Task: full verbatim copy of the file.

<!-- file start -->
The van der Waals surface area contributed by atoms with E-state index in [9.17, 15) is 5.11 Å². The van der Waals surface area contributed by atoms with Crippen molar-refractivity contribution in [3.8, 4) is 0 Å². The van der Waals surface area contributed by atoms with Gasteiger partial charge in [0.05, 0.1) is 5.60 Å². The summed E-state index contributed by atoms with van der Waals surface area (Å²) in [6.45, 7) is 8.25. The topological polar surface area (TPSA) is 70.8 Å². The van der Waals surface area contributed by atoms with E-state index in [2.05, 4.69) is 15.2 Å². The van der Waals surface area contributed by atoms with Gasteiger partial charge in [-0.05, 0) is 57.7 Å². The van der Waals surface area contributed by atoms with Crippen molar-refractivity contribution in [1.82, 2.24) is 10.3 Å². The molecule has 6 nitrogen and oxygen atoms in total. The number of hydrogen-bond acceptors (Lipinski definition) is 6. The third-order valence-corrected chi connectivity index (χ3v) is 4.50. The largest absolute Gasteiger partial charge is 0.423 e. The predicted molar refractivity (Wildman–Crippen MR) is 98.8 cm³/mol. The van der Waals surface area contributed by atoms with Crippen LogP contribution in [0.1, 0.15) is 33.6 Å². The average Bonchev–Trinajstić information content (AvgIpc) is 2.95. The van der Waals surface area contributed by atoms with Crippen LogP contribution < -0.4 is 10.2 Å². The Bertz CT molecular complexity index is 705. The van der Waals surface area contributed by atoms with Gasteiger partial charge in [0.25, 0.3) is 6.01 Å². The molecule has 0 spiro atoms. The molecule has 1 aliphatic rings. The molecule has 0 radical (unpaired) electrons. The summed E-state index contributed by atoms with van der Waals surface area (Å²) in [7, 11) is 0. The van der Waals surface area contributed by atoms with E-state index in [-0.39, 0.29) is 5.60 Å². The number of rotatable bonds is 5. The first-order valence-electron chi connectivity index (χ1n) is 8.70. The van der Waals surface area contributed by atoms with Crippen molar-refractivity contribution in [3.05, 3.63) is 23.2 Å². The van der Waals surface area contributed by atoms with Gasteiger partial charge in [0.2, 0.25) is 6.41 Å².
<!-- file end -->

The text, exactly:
The van der Waals surface area contributed by atoms with E-state index in [9.17, 15) is 5.11 Å². The van der Waals surface area contributed by atoms with Crippen molar-refractivity contribution in [3.8, 4) is 0 Å². The van der Waals surface area contributed by atoms with Gasteiger partial charge in [0.05, 0.1) is 5.60 Å². The summed E-state index contributed by atoms with van der Waals surface area (Å²) in [6.45, 7) is 8.25. The topological polar surface area (TPSA) is 70.8 Å². The van der Waals surface area contributed by atoms with E-state index in [2.05, 4.69) is 15.2 Å². The van der Waals surface area contributed by atoms with Gasteiger partial charge in [-0.05, 0) is 57.7 Å². The van der Waals surface area contributed by atoms with Crippen molar-refractivity contribution in [1.82, 2.24) is 10.3 Å². The molecule has 6 nitrogen and oxygen atoms in total. The number of hydrogen-bond acceptors (Lipinski definition) is 6. The third-order valence-corrected chi connectivity index (χ3v) is 4.50. The largest absolute Gasteiger partial charge is 0.423 e. The predicted molar refractivity (Wildman–Crippen MR) is 98.8 cm³/mol. The van der Waals surface area contributed by atoms with Crippen LogP contribution in [0.1, 0.15) is 33.6 Å². The average Bonchev–Trinajstić information content (AvgIpc) is 2.95. The van der Waals surface area contributed by atoms with Crippen LogP contribution < -0.4 is 10.2 Å². The Bertz CT molecular complexity index is 705. The van der Waals surface area contributed by atoms with Gasteiger partial charge in [0.25, 0.3) is 6.01 Å². The molecule has 0 spiro atoms. The molecule has 1 aliphatic rings. The molecule has 0 radical (unpaired) electrons. The summed E-state index contributed by atoms with van der Waals surface area (Å²) in [7, 11) is 0. The van der Waals surface area contributed by atoms with E-state index in [-0.39, 0.29) is 5.60 Å². The number of rotatable bonds is 5. The first-order valence-electron chi connectivity index (χ1n) is 8.70. The van der Waals surface area contributed by atoms with Crippen molar-refractivity contribution in [3.05, 3.63) is 23.2 Å². The van der Waals surface area contributed by atoms with Gasteiger partial charge in [0.2, 0.25) is 6.41 Å².